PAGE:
Wave of infections triggers investigation into biosafety practices.
A spate of lab-associated Salmonella infections has swept across the United States during the past year, prompting public-health officials to examine how closely labs are following infection-prevention protocols.
"The fact that cases seem to be happening all over the country has raised the question of whether there are issues with laboratory safety and appropriate training techniques," says Mack Sewell, state epidemiologist at the New Mexico Department of Health in Santa Fe.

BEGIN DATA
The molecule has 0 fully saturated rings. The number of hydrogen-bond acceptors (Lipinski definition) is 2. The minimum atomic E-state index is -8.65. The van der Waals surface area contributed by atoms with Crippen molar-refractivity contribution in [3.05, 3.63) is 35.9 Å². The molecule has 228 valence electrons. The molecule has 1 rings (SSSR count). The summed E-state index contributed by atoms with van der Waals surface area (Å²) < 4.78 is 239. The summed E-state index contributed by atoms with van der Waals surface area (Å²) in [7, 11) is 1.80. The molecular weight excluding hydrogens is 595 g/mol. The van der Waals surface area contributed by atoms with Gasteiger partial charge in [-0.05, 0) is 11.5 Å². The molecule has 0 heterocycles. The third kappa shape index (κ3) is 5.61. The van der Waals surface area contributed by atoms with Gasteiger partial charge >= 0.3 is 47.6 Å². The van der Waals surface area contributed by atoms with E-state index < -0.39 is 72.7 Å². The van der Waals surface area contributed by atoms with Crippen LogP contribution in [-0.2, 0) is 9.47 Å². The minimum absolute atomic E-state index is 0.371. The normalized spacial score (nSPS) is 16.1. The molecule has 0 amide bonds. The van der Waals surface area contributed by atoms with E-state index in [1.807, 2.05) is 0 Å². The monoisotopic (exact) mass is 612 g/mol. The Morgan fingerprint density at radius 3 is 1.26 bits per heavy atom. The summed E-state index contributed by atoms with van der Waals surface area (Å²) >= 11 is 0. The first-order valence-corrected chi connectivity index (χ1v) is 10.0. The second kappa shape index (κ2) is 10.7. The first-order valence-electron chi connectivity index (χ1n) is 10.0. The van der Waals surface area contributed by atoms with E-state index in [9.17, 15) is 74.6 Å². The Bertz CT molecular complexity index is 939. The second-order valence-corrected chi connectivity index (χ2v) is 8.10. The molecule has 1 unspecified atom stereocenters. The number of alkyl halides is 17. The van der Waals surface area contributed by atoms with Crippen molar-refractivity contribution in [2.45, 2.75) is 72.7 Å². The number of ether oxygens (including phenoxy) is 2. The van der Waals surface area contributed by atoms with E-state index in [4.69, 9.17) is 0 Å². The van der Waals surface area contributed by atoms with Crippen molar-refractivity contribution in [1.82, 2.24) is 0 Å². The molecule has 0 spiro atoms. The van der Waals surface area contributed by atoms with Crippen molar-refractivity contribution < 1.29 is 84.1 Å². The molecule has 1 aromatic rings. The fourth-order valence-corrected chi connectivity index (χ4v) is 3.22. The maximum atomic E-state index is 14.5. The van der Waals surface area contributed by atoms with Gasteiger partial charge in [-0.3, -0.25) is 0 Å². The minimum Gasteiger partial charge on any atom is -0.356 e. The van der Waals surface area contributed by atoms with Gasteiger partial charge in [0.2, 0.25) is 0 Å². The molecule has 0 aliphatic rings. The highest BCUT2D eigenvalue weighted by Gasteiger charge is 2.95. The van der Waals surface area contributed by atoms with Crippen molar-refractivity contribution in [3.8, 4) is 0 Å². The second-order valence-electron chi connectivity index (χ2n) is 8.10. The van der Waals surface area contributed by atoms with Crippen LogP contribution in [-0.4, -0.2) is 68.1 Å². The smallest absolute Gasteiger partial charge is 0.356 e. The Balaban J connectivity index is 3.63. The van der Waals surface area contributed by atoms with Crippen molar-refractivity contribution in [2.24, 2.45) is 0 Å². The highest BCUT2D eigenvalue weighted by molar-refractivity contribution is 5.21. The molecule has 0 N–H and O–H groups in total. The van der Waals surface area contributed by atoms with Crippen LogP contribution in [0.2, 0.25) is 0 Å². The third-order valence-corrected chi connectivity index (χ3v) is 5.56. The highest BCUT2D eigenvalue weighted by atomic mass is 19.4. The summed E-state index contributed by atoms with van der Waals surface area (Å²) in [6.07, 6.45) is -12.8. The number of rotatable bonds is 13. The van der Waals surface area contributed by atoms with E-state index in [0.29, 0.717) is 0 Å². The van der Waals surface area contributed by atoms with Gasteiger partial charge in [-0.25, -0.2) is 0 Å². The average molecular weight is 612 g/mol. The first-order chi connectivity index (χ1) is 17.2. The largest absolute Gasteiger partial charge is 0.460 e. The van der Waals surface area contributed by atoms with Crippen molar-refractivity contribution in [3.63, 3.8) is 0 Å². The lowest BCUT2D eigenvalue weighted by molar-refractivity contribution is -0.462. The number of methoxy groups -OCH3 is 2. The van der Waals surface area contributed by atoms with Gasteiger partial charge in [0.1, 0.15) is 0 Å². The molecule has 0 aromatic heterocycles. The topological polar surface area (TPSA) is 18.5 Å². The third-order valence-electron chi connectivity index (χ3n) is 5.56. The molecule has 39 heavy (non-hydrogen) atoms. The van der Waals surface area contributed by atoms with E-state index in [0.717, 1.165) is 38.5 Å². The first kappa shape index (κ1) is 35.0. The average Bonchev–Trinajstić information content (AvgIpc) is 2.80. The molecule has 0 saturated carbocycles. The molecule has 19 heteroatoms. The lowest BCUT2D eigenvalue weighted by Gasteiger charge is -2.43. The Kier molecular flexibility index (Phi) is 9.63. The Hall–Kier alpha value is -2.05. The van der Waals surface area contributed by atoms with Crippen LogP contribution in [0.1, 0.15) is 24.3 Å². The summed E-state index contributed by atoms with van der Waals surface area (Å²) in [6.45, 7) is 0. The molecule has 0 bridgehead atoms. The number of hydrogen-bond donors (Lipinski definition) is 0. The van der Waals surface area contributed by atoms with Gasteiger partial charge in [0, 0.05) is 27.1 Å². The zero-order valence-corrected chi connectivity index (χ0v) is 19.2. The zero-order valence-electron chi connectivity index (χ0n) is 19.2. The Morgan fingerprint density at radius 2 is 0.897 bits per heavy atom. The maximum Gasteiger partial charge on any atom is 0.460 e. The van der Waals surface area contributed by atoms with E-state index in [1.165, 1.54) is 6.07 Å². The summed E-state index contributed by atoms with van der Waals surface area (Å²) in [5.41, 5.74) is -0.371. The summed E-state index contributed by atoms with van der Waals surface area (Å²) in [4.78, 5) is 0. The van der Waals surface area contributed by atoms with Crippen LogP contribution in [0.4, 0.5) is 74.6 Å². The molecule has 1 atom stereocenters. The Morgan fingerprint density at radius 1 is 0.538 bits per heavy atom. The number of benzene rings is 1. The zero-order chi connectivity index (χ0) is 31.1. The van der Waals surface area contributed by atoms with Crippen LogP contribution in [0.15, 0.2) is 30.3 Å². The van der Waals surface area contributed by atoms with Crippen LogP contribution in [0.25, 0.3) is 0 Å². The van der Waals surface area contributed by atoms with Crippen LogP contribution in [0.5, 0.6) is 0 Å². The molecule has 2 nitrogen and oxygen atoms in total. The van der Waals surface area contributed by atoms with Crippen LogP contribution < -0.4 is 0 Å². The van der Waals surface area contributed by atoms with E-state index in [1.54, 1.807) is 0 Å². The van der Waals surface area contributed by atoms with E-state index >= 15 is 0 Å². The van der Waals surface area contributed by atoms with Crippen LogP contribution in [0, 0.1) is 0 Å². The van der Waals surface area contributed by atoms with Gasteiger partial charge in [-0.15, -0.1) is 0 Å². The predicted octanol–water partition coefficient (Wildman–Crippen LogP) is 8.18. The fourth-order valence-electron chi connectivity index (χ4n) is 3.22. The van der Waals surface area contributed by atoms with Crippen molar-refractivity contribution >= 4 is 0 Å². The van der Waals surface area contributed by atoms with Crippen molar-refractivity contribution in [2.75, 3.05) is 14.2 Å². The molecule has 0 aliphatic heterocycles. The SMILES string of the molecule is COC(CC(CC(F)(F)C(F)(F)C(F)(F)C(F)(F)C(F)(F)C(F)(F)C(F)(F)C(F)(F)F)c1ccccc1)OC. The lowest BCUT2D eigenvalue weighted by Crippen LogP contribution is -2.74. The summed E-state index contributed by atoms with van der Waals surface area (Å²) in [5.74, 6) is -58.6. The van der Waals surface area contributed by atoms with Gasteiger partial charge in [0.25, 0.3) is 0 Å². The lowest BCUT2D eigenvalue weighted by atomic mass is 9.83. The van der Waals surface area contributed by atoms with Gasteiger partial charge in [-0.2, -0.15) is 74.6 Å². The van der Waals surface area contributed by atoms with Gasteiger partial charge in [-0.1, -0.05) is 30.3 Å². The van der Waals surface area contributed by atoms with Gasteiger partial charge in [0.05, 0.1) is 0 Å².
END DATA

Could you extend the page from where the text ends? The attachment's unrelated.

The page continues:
Between August 2010 and March this year, 73 infections due to Salmonella typhimurium, a relatively common strain of the bacterium, caused illness in people across 35 states and one death, the Centers for Disease Control and Prevention (CDC) in Atlanta, Georgia, reported on 28 April. The outbreak now seems to have ended, with the number of reported new infections dropping to the usual baseline of 0–4 per week, the CDC says.
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